• Trish on June 17, 2008 at 09:17

    I was unaware of the bans on this book but somehow I’m not surprised. I read them in published order, but I like A Thousand Splendid Suns better as well (my dad and sister both disagree with me for some reason). I think maybe it was the focus on women AND Afghanistan.

    • Wendy on June 18, 2008 at 20:05

    Trish: I think that’s why it touched me more too!

    • Lisamm on June 20, 2008 at 00:07

    I was BLOWN AWAY by the Kite Runner and it’s been a year since I read it.. I may be ready for ATSS soon. I didn’t want to read it right away after the Kite Runner and really can’t imagine how the author can top it.

    • Wendy on June 21, 2008 at 08:19

    Lisamm: I will be interested to hear your thoughts on ATSS – as I said, I preferred it over The Kite Runner.

    • mahmoed jama on September 16, 2008 at 15:12

    Hi everyone. My friend recommended to me that I should read The Kite Runner because it was the first book ever that made her cry. Apparently the content of the book is very touching,I surely wouldnt doubt that after aknowledging that it put one of my most strong hearted mates to tears. Interesting to read that so many people have been moved by it which now only leave me with curiousity on how it is going to effect me.

    • Wendy on September 19, 2008 at 07:26

    MJ: I hope you’ll come back and share your thoughts after you’ve read the book. Most people have found it a powerful read.

    • becci on October 23, 2008 at 08:56

    i love it as i am studying it in english it is awesome but scary at times!

    • Wendy on October 26, 2008 at 23:14

    Becci: I agree – it is a bit scary…but it is also an amazing story.

    • JTKKICKER on December 3, 2008 at 18:16

    I didn’t know much about Afghanistan until I read this book. It has opened my eyes more to the cruelty, unjust, immoral, and horrible events going on in that country. Over all it was a good book.

    • Wendy on December 4, 2008 at 08:41

    JTKicker: I agree – it was an eye opener…an important book for us to read especially at this time in our own history.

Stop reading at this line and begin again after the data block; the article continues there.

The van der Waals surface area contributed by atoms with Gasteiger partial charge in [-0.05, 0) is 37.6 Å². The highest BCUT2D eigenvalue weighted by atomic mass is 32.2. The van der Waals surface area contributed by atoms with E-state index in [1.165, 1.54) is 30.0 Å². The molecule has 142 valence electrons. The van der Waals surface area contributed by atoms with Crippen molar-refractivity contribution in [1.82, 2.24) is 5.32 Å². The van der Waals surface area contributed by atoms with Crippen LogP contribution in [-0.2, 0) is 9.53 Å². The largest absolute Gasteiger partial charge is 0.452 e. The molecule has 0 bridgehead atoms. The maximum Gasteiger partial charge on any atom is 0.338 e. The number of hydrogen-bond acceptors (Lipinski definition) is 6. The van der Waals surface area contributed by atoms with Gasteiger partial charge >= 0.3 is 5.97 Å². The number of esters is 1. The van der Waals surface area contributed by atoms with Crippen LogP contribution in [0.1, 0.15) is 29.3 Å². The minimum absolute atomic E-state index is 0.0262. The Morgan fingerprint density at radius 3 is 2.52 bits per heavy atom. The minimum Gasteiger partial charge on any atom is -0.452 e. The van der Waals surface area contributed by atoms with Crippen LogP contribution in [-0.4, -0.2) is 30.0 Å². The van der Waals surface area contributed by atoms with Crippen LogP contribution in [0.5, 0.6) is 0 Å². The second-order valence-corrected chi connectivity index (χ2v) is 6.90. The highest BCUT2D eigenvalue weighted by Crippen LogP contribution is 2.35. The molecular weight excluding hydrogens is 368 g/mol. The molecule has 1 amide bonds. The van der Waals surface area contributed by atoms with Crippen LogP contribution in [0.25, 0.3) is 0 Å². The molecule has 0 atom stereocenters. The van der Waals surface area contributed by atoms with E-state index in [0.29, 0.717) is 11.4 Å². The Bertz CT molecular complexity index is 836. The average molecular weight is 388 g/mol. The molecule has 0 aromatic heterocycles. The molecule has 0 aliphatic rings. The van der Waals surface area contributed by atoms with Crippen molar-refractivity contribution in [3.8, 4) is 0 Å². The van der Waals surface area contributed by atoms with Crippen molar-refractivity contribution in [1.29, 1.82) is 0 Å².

• Neeharika Sharma on December 27, 2008 at 11:53

    it is the novel that made me to the verge of tears..the emotions n thoughts of all characters are described beautifully..

    • Wendy on December 28, 2008 at 15:21

    Neeharika: Thanks for stopping by and leaving a comment. I agree – this is a book which brought tears to my eyes as well.

    • sarah on May 10, 2009 at 03:30

    Banned in Afghan, yet I have to read it to graduate my senior year…

    It was a thrilling book to read, its the book that has been so close to making me cry. Im glad I read it

  6. Sarah: I’m glad I read it as well – have you read his second book yet? I thought it was even better than this one.

    • chantelle ward on March 24, 2011 at 17:47

    Hello. I am really curious about the ban on this novel.

    I know that the film is banned in Afghanistan but is the novel also banned?
    If so when did it get banned and who banned it?

    In America, some states have also banned it, Which states have banned it? when did they ban it and why?

    i hope someone can help.
    Chantelle x

    • Wendy on March 28, 2011 at 06:27

    Chantelle: I don’t have all the information re: the bans (dates, etc…). I did a Google Search when I wrote the review, which is how I learned about the banning of the film and controversy in Afghanistan. I would recommend that you do a google search and some research. A good place to start might be here and here.